Theatres can survive Covid-19—and not just by relying on streaming

As we emerge into 2021, there are opportunities aplenty for theatres to help revive our diminished public sphere
December 4, 2020

They pre-date democracy and for two millennia have survived the threat of pestilence, war and now, online streaming services, but when the lights come back on in theatres across the country in 2021, the situation will be historically perilous. Most buildings won’t have earned any income since March, and not all of them received government aid.

Those that did must spend it by spring, so the money is no more than a stopgap to get through the winter. Reserves have vanished and tens of thousands of freelance actors, designers and technicians have had to leave the sector, taking their skills with them. Then there’s the audiences, who will need encouraging back into physical proximity with one another.

But theatre loves a second-act redemption, and everyone from artists to chief executives is hell bent on imagining how we might rebuild differently from before—and we must.

I adore this industry and was one of those who engaged directly with government, pushing the begging bowl unashamedly and energetically on its behalf in the darker days of 2020. But while money is as essential for survival in this as any other industry, it isn’t enough to fix all of its problems—some of which the pandemic has cast in an intriguing new light. In particular, even before the lockdowns, inclusive access for everyone to enjoy plays and live performances wasn’t anywhere near as universal as it could have been. But in a belt-tightening age, shows become a little less grand and more rough and ready. All the more reason why, in the future, the barriers—financial, psychological, geographical—can be exploded.

The online streaming of plays proved hugely popular during lockdown, with the National Theatre and the Old Vic receiving millions of views across the world. Ironically, many who wouldn’t consider or be able to afford to travel to the capital—where inexcusably most major shows launch and then remain—got to see more world-class theatre than they might have before. Nothing can compete with being there but the remote experience can be the next best thing, and needs to be expanded and improved. It’s a great way to open up these often-impenetrable fortresses to a wider audience. The “live” aspect—theatre’s superpower—is the element to keep, so that you can watch the actors perform in real time, but from wherever you want in the world, and at a cheaper price. Logistically the technology and filming must move from an afterthought to being built into the production and rehearsal process from the off.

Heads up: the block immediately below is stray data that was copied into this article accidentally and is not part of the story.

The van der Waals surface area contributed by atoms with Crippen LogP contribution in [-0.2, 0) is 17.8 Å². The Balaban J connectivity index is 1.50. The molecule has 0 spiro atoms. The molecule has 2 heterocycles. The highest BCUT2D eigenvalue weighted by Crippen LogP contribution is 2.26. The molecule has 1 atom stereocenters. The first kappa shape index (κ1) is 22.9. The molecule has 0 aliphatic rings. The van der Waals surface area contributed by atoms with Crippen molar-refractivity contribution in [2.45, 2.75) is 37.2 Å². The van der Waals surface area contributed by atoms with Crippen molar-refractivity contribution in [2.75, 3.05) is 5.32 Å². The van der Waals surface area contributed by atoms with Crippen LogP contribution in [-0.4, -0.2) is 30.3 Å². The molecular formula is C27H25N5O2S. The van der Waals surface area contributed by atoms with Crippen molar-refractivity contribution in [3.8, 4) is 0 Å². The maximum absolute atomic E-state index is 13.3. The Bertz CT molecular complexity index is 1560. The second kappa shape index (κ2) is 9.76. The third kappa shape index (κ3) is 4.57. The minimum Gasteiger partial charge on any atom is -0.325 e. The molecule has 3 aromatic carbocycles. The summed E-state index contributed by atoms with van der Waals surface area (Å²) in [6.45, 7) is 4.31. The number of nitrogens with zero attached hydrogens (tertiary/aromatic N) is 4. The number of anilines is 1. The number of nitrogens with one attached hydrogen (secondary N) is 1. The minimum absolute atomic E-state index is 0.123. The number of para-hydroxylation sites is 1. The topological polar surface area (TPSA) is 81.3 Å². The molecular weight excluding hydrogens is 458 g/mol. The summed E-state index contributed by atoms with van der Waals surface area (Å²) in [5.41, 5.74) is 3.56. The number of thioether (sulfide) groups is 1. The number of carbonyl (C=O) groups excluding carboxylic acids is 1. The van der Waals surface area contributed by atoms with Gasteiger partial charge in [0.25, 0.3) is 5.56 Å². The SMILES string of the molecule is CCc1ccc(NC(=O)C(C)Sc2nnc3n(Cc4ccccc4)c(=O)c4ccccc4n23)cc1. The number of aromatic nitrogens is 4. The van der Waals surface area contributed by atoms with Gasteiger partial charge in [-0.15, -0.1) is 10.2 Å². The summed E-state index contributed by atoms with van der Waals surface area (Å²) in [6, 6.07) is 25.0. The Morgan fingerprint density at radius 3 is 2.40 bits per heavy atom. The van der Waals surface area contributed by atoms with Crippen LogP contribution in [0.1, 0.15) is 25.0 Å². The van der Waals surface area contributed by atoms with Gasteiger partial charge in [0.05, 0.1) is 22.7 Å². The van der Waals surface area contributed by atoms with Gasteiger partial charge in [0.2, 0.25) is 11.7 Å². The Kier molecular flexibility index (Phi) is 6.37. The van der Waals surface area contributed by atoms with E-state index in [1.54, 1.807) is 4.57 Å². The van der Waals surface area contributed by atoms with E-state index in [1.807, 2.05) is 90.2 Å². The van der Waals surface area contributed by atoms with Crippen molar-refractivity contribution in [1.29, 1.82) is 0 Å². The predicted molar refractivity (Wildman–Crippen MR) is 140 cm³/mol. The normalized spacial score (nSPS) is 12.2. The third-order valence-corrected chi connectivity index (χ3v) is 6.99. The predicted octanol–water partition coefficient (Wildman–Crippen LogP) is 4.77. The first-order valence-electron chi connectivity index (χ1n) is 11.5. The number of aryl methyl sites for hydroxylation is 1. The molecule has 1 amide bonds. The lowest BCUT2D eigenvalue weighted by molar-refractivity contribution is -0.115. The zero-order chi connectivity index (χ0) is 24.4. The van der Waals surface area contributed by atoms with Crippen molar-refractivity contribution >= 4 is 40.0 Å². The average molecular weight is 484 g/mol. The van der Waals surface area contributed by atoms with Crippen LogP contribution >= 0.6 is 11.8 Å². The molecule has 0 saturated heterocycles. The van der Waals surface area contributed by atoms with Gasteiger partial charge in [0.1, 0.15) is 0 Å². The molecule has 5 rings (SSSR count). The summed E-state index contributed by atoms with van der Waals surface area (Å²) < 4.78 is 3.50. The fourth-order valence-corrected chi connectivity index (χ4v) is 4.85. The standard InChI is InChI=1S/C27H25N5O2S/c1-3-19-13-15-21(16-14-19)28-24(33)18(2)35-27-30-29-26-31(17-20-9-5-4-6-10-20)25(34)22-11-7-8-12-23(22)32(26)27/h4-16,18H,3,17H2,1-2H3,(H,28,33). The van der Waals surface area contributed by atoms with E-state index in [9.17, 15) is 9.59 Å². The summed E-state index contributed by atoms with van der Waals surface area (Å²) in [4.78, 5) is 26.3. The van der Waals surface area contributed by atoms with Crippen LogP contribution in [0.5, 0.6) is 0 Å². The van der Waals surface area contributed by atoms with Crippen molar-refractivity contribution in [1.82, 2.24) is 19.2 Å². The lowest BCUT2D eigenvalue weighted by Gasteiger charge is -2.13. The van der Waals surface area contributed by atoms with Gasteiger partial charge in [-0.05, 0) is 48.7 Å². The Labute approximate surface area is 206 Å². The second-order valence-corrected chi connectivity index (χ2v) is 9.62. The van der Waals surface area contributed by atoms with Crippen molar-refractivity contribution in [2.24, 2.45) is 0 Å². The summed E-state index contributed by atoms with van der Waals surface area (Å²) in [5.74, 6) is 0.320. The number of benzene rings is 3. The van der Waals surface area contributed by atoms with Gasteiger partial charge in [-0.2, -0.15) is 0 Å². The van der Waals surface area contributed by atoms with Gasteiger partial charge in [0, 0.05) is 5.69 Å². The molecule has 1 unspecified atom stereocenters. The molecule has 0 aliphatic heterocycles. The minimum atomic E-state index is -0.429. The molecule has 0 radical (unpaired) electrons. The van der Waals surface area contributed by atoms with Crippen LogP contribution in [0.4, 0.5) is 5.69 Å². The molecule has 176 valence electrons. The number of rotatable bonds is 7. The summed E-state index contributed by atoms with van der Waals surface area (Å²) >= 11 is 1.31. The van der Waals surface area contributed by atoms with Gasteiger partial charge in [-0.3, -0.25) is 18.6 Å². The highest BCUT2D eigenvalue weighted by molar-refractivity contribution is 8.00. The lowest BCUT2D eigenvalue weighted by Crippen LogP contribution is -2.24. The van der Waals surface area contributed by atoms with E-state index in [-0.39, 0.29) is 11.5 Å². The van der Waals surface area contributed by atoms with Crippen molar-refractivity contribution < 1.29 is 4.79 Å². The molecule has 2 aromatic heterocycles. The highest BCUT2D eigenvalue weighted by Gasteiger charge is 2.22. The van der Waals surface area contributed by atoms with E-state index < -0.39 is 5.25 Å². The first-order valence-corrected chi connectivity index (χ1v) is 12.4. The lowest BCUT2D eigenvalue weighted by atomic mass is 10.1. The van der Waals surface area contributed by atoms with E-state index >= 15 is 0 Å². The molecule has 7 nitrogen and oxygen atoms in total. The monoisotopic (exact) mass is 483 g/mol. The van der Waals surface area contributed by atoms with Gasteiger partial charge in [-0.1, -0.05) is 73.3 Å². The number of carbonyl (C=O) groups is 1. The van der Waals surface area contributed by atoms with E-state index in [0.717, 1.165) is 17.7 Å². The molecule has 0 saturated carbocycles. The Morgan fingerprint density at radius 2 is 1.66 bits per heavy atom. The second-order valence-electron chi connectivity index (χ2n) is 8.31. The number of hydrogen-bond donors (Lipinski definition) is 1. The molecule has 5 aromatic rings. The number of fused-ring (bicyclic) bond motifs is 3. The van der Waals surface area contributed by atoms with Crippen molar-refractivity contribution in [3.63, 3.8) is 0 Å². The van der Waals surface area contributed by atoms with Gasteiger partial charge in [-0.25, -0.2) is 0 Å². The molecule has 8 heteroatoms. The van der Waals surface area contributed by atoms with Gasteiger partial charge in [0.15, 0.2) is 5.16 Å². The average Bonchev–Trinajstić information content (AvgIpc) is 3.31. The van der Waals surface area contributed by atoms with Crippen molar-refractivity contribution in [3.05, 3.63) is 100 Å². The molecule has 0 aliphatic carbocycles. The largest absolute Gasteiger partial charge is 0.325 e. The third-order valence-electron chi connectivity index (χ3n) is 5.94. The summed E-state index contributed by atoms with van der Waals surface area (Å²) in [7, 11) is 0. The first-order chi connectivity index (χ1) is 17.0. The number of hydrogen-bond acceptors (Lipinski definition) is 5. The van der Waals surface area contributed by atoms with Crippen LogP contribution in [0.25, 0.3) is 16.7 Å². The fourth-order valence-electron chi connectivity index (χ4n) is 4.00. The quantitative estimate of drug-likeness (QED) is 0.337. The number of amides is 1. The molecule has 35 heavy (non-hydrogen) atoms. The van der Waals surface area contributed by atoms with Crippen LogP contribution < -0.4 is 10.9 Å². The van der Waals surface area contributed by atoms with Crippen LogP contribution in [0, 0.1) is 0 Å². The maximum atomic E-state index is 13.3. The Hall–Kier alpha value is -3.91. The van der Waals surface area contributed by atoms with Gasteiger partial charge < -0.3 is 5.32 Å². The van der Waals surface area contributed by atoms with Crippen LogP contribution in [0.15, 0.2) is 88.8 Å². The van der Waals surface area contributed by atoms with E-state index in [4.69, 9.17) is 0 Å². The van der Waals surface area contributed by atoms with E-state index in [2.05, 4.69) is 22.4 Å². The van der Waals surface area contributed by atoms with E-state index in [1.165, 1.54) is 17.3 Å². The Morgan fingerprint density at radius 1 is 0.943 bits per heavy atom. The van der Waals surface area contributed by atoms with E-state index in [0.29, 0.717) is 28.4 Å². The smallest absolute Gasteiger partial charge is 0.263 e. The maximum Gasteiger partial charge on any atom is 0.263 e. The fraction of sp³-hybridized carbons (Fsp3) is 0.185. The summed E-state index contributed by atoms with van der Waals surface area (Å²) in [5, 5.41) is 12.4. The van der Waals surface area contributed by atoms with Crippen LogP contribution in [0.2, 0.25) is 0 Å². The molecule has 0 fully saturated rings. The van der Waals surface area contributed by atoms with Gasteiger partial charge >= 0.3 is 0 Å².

Back in the offline world, there will be fewer buildings and fewer companies, and those that survive will be making less work for less money, so this is an opportunity for theatres to learn better how to share. Theatres should co-produce work and move it around venues, reviving the touring circuit and allowing local audiences to enjoy productions from different towns, cities and communities.

And as virus economics threatens to infect our already diminished public sphere—with pubs closed, libraries gone, youth centres vanished—theatres can provide one of the last physical places to gather. Rather than just a nighttime venue for a 7.30pm show, these hubs at the heart of our towns and cities must fling open their doors all day long, to host events, talks and debates. They should be a venue for local bands to practice, businesses to meet, adult education classes to take place—for anyone to sit and read, or meet and talk, after being denied that basic human need in quarantine. In this way, theatres might rediscover their historic role within our communities.